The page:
Before Salem has time to get better acquainted with visiting Cassandra Contortionist, who knew his father, the Shadow Boys descend. Uh-oh. Cassandra passes Salem the “scrying ball” which belonged to Salem’s father, with warnings that he must always keep it safe. Injured during their escape, Salem wakes up surrounded by the many creatures of Dr. Kinoshita’s Circus of Unearthly Delights. As Salem recovers, many strange occurrences happen, not the least of which include evil, dark plans to take over the universe. Salem, of course, holds the key – I mean the ball – to keeping the world in balance.

While the plot follows a rather straightforward good vs. evil narrative, the art is anything but predictable. As revealed in artist Nikhil Singh’s bio notes, the panels were seven years in the drawing with a major move in between for both creators from South Africa to London. From Salem’s single expressively squiggly eyebrow, to the mysterious Lola Q’s eyepatch, to Ed Harm’s stages of mutant transformation, and so much more, Singh’s irreverent, protean imagination is clearly manifested in the myriad tiny, peculiar elements of each panel.

Reading swiftly through will restore your sense of goodness and safety, but you’ll find you need to go back again and again)to make sure you haven’t missed any important details. After all, the fate of the universe lies between these glorious, mercurial pages.

Readers: Young Adult, Adult

Published: 2010 (United States)

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The Monsters of Templeton by Lauren Groff

Monsters of TempletonFirst, a few details to address before we get to award-winning Lauren Groff‘s down-the-rabbit-hole, delightfully convoluted debut novel …

If you choose to go audible, the publishing world offers two versions: I went with Ann Marie Lee (via the local library), although the (later) more readily available recording is by Nicole Roberts. As long as Lee stays away from accents, her narration is just grand. Her version, however, doesn’t include Groff’s opening “Author’s Note,” so you’ll need to find those two pages in print (or stick Roberts in your ears) as they are dense with contextual information.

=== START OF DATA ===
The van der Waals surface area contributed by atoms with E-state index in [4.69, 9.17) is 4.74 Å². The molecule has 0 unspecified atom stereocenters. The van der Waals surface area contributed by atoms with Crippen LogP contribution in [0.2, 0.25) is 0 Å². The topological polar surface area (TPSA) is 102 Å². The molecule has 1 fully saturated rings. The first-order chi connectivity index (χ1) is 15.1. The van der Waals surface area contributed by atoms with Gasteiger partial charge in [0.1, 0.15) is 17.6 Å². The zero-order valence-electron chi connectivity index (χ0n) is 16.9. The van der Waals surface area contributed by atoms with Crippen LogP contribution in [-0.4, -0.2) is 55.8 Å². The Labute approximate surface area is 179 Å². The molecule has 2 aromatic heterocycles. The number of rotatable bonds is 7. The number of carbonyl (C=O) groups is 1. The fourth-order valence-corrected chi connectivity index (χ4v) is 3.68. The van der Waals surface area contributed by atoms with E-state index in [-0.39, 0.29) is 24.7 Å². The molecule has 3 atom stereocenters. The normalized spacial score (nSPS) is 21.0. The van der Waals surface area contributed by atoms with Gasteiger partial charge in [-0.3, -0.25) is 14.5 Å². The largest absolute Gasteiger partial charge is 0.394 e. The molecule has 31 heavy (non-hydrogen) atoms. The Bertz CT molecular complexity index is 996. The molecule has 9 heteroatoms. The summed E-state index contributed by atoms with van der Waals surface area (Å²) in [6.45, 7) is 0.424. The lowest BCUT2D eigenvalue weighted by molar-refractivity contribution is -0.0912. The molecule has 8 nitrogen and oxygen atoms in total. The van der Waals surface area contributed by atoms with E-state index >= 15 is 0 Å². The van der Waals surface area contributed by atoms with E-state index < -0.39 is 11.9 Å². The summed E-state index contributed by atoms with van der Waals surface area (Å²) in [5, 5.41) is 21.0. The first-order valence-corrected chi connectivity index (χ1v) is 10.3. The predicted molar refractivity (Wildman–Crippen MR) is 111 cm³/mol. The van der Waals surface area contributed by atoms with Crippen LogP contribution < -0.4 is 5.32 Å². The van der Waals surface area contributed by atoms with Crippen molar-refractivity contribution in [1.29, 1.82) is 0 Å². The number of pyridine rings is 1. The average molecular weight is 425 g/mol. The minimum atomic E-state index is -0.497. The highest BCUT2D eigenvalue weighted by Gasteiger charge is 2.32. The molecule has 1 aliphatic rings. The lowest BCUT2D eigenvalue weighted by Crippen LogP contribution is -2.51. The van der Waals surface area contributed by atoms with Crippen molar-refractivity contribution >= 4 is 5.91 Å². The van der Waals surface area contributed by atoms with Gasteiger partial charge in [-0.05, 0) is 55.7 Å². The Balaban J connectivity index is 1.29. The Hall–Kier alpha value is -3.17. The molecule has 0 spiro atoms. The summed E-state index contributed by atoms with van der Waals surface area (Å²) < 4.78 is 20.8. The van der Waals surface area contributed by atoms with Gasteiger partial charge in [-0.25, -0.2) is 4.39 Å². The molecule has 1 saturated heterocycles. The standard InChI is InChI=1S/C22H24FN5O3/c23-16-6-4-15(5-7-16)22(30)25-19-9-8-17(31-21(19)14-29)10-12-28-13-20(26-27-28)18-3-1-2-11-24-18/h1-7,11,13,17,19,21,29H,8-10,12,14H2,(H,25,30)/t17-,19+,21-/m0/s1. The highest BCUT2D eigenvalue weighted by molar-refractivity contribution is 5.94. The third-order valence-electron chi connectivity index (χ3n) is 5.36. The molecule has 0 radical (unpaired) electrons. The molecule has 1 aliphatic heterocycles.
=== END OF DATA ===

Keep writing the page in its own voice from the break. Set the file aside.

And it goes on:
Templeton is real. Sort of. Templeton is based on Groff’s hometown of Cooperstown, New York, that baseball Mecca named after James Fenimore Cooper‘s father William, the town’s 18th-century founder. Quakers, house by the lake, Yale, great novelists with initials that begin with J.F. – do remember some of those real-life details.

Cooper rechristened the town ‘Templeton’ in The Pioneers, his novel about Cooperstown, in which “his facts also went a little awry,” Groff explains. She herself initially intended to “write a love story for Cooperstown,” but she realized hers was “a slantwise version of the original.” Groff adapted Cooper’s ‘pioneer’-ing approach, as well as some of Cooper’s characters, including Marmaduke Temple, Natty Bumppo, and Chingachgook. “In the end, fiction is the craft of telling truth through lies. I ended up with a different sort of story about my town than the one I had begun.”

So now … welcome to Monsters, of which Templeton seems to have many. “The day I returned to Templeton steeped in disgrace,” confesses protagonist Willie Upton – a few months short of finishing her Stanford PhD in archeology, and pregnant by her married advisor – “the fifty-foot corpse of a monster surfaced in Lake Glimmerglass.” That titular beast is the town’s least benign, and symbol it may be, it’s alas a rather unnecessary diversion from the rest of the narrative.

Having nearly killed her lover’s wife in a spectacular plane chase on the frozen Alaskan tundra, Willie returns to Templeton and her mother Vi in a think-later state of shock. With the discovery of the town’s monster, home is not the calm escape Willie expected. Her former flower-child mother has unexpectedly embraced religion, claiming the town’s pastor as her boyfriend. Hoping to purge her past wrongdoings, Vi confesses that Willie’s wild birthstory involving three potential donors is untrue, and that Willie’s father is actually a shall-not-be-named Templetonian, which means Willie’s heretofore unknown paternal link shares the same blue blood as mother and daughter. Willie’s challenge to dig up her lineage is just the insane sort of project to restore her sanity …